The subject of a new Netflix miniseries, Halston once ruled over New York's fashion world. But the designer with a devil-may-care approach to his business dealings attempted too much, too quickly.
We lose some fitness 'gains' in as little as four weeks.
Top tip: take it slow when you get back to training.
But more intense exercises – such as weightlifting – are still important for health and fitness.
Research shows that the gaps in physical exercise have widened substantially between men and women, whites and non-whites, rich and poor and educated and less educated: especially during the pandemic.
Too much time sitting is linked to health risks, and also to lower quality of life. But in some contexts, such as reading, playing an instrument or socializing, sitting had positive associations.
Greek statues, the Napoleonic wars and the advent of photography all played a role.
Short, 20-second bursts of activity — known as exercise 'snacks' — throughout the day have many benefits, from boosting energy and productivity to improving cardiorespiratory fitness.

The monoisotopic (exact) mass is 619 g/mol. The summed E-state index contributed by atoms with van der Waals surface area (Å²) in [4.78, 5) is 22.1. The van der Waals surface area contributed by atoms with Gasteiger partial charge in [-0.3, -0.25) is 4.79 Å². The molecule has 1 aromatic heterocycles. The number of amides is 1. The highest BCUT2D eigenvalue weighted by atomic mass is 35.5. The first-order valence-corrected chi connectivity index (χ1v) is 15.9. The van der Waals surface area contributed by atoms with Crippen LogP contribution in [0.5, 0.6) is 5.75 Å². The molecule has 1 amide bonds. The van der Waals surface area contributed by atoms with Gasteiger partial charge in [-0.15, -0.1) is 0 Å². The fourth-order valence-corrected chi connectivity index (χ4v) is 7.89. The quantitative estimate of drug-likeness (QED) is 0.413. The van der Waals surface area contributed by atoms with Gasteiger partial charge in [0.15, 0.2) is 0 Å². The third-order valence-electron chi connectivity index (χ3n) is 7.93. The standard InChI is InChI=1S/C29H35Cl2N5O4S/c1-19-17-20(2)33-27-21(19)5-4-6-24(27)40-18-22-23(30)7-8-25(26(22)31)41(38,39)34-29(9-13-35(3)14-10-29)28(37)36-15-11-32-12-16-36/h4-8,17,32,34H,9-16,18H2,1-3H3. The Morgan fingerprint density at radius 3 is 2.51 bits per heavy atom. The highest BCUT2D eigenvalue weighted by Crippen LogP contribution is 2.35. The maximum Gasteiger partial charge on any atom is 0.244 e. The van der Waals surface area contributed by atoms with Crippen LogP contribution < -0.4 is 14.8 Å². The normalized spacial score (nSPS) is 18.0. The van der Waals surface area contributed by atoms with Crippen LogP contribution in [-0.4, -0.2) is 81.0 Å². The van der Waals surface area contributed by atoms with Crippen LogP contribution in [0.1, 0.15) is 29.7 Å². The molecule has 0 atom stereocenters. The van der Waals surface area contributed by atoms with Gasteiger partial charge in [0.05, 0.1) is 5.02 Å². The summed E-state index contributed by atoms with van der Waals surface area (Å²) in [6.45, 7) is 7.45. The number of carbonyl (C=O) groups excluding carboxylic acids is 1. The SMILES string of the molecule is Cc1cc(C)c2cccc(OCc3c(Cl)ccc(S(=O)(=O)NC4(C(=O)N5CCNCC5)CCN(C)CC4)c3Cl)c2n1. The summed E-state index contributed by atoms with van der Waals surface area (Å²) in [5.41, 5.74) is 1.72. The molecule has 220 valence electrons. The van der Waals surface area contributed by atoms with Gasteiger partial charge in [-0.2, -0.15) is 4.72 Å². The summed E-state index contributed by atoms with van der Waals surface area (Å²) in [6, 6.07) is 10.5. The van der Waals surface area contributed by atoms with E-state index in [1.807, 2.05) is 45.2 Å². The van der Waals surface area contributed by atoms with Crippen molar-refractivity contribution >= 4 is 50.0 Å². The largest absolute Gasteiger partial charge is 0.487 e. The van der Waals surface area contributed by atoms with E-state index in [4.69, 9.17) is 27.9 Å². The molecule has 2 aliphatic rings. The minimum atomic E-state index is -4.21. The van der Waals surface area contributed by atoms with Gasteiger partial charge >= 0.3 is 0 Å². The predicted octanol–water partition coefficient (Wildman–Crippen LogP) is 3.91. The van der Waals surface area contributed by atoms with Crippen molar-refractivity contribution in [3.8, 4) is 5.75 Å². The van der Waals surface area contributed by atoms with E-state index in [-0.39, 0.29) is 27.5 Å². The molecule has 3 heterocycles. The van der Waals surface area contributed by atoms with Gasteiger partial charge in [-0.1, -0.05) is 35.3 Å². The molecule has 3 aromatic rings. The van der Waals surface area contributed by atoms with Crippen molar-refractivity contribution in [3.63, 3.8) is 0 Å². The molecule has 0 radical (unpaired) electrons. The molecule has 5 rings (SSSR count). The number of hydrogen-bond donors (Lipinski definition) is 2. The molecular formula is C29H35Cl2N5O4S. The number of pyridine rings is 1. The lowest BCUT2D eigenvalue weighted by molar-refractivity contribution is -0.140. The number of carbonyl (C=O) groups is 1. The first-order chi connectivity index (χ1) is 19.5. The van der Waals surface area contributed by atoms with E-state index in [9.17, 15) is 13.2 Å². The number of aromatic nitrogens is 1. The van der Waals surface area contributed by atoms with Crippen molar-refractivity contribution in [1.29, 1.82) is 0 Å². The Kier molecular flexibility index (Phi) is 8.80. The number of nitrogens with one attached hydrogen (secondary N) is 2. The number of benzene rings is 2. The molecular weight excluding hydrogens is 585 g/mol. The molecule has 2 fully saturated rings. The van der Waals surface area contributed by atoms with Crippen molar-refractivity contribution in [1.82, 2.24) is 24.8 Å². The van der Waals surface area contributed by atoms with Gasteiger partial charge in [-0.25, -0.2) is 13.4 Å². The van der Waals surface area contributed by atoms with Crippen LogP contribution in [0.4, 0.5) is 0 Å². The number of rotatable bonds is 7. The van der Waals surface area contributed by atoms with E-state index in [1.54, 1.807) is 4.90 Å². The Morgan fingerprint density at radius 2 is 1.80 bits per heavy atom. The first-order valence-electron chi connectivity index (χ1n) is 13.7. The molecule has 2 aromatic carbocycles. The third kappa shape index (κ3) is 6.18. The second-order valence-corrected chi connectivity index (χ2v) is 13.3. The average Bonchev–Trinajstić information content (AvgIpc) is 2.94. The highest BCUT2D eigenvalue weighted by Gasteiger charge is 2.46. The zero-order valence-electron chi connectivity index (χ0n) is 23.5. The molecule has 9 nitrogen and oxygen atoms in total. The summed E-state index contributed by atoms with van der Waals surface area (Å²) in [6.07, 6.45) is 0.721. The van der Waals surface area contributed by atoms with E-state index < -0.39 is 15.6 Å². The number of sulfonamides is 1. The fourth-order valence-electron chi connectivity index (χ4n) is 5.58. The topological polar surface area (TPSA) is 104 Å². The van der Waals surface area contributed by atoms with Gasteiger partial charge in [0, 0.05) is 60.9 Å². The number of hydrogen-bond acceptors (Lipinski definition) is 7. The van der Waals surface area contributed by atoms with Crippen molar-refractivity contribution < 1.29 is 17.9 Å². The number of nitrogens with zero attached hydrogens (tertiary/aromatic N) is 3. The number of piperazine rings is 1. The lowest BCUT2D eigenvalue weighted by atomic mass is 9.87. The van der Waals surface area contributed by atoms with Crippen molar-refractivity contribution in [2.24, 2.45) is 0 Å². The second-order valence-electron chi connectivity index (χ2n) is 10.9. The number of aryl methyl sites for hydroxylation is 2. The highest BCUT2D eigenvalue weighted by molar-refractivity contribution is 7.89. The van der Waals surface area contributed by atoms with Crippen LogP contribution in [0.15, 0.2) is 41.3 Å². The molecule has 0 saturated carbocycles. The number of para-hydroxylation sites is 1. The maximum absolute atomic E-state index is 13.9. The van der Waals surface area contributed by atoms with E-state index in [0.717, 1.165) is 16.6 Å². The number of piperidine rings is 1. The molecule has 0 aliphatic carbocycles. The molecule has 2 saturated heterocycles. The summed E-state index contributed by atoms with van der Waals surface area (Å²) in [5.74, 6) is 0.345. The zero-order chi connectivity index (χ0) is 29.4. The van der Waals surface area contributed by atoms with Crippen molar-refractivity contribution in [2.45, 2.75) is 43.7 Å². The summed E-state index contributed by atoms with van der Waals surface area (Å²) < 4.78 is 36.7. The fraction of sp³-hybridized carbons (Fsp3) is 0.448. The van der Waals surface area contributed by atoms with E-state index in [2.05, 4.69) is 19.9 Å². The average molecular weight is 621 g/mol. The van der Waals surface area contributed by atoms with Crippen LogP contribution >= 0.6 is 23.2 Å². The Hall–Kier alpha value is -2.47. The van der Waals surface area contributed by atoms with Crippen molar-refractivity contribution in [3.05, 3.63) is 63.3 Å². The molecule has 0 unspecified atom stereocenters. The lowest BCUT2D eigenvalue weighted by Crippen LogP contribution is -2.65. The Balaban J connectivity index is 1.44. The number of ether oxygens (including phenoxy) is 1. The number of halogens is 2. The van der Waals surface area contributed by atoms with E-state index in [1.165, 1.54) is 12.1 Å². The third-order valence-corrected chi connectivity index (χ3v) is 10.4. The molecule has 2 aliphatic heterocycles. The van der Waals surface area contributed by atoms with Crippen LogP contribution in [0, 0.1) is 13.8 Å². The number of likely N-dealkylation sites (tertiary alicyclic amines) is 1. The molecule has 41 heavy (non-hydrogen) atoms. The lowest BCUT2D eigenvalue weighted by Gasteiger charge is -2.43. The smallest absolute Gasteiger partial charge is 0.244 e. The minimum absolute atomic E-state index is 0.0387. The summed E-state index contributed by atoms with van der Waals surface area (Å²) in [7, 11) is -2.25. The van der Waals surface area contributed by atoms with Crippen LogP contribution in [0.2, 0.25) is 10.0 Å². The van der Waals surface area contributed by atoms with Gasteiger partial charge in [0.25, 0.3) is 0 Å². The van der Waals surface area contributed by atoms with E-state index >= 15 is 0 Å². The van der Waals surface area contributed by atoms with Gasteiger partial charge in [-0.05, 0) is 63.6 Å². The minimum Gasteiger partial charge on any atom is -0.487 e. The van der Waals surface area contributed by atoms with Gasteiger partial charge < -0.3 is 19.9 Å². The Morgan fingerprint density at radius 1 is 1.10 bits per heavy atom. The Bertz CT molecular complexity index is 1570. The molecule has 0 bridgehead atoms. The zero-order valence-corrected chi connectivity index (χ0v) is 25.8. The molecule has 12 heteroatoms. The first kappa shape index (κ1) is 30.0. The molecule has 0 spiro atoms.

Even half the amount of steps shows health benefits.
Static stretching — stretching and holding muscles — was once an essential part of sports warm-ups, until studies suggested it reduced performance. New research shows it should be making a comeback.
Moving during the work day is not only good for our health, but can also improve our concentration.
The restrictions put in place during the COVID-19 pandemic have led to a boom in online fitness opportunities. Here's what to look for in online classes.
How to avoid being in the quarter of people who fail to keep their resolutions.
Your most important piece of exercise gear may be the friends you buddy up with to work out.
Most people know the benefits of physical activity. However, we tend to be less aware of how damaging inactivity can be, even for short periods — especially for older adults.
The key is to make sure you're performing them correctly.
Our bodies need fuel both for exercise and recovery.
Exercise can improve mood and mental health, which may drop during the winter months.
New research suggests cardiac rehab programmes may not be carried out as intended.
'Eccentric exercises' are a normal part of everyday life – but they may carry some risks.